A Bend man accused of pleasuring himself while on duty as a care provider for a boy with disabilities was found not guilty of his most serious charges — a blow to the district attorney who’d made the case a personal crusade.
For choosing to fall asleep instead of monitoring a 13-year-old boy, Craig Michael Randleman was found guilty Wednesday in Deschutes County Circuit Court of two counts of misdemeanor reckless endangering.
He was found not guilty of the sex offense of private indecency and two counts of felony first-degree criminal mistreatment.
The victim’s mother said she was “satisfied” with the ruling, in part because it sheds light on the problem of care providers who abuse trust positions with children with developmental disabilities.
“I would have preferred him held accountable on all charges,” she said. “But what we’ve done is give my son a voice.”
On April 11 and 12, home security cameras captured Randleman, 55, napping in a chair in the boy’s home for around a half-hour each day.
He was seen April 12 masturbating to porn on his phone while seated in the same chair.
This footage was played numerous times over Randleman’s two-day trial, along with audio of Randleman’s apologies and admissions to an arresting officer.
Randleman’s attorney tried to show his client was napping conscientiously — listening for noises from the boy, or, as Randleman put it on the witness stand, “resting with one ear open.”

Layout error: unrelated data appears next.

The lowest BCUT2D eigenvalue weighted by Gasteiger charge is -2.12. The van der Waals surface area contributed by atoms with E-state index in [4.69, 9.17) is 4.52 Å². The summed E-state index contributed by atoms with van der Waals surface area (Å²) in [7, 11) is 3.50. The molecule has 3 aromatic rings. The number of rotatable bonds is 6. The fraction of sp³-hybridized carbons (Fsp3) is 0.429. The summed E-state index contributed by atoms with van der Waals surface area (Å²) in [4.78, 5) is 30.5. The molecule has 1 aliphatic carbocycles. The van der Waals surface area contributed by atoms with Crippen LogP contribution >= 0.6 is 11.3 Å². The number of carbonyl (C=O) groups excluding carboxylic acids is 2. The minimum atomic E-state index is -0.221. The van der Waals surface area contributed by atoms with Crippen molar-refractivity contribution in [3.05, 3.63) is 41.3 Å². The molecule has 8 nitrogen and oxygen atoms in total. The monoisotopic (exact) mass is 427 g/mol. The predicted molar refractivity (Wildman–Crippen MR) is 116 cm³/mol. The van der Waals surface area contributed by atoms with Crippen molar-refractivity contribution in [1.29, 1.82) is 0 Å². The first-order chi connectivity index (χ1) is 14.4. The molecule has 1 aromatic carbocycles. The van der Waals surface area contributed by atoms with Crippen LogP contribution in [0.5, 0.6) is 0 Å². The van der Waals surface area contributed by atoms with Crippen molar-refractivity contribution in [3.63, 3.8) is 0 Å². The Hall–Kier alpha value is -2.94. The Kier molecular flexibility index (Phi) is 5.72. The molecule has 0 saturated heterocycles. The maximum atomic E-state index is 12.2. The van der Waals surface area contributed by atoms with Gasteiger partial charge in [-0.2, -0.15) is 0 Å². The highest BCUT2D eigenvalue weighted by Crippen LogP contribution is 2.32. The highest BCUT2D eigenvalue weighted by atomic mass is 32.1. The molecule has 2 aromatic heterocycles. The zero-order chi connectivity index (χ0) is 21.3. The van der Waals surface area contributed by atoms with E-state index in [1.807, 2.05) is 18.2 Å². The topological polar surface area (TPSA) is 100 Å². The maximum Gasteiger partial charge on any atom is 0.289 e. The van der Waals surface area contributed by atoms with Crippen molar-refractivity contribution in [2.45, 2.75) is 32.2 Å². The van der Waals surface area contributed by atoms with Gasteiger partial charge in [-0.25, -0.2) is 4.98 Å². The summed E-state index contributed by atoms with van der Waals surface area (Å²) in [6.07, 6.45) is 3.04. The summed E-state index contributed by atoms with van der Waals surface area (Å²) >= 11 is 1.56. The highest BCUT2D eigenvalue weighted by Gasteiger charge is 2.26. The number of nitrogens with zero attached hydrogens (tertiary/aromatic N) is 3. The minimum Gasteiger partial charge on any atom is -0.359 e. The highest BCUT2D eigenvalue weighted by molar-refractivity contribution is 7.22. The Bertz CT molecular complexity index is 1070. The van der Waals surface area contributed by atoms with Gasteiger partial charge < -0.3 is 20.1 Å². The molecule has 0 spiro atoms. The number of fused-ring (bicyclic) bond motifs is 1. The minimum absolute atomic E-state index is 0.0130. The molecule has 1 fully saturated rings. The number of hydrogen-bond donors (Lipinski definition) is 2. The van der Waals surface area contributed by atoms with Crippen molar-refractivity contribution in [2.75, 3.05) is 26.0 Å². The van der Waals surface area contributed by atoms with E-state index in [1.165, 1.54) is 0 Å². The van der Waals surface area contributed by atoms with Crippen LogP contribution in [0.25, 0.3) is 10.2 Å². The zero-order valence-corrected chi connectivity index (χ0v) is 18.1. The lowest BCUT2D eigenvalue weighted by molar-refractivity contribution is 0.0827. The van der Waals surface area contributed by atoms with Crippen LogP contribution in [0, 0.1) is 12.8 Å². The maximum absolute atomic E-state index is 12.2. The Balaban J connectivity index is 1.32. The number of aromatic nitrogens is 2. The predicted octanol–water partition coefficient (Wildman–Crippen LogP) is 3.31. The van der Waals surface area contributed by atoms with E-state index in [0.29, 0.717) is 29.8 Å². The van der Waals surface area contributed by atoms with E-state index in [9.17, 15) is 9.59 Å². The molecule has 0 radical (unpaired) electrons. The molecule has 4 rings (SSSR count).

Testifying in his own defense, Randleman never referred to it as “sleeping,” instead saying he had been “resting” or “napping.”
Reading his decision Wednesday, Judge A. Michael Adler said he didn’t buy “this fantasy about napping with one ear open.”
“He put his book down, took his glasses off — the video clearly shows it,” Adler said. “The defendant knowingly went to sleep.”
The child, now 15, has cerebral palsy, epilepsy, a coordination disorder and intellectual disability, and he is nonverbal and incontinent. At the time of his arrest, Randleman had been a one-on-one provider for the child for about two years.
District Attorney John Hummel had made the case a personal crusade, adding charges to Randleman’s indictment and arguing the case himself at trial.
“(The victim) is not defined by his disabilities,” Hummel said in his closing statement. “But he needs help. Most important, Your Honor, he needs to be monitored around the clock so he doesn’t hurt himself. You know what else he needs, Your Honor? He needs a care provider who does not masturbate to pornography a mere 15 feet away from him. In that regard, he’s just like every other kid.”
But in the end, Adler ruled Hummel hadn’t proved beyond a reasonable doubt that the boy — who was on the ground 15 feet from Randleman and behind a couch — had been exposed to what Randleman was doing. To the charge of criminal mistreatment, Adler said he didn’t find that Randleman left the child alone long enough that it was “likely” he would suffer serious physical injury.
Asked for comment, Randleman said he was sorry to the Bend community before he tearfully hugged his attorney and biked from the courthouse.
His sentencing is scheduled for April 1.
In his closing statement, Erick Ward said the case represents why he became a defense attorney.
“In all earnestness, this case reminds me why I love the practice of law,” Ward said. “In addition to a worthy adversary in Mr. Hummel, and a client I like and respect, this case represents some fascinating intellectual challenges.”
Like most vexing criminal cases, Ward said, this one elicits a strong initial emotional response.
“But when you really start weighing the conduct against the standards you find that the charges don’t really apply,” he said.
— Reporter: 541-383-0325, firstname.lastname@example.org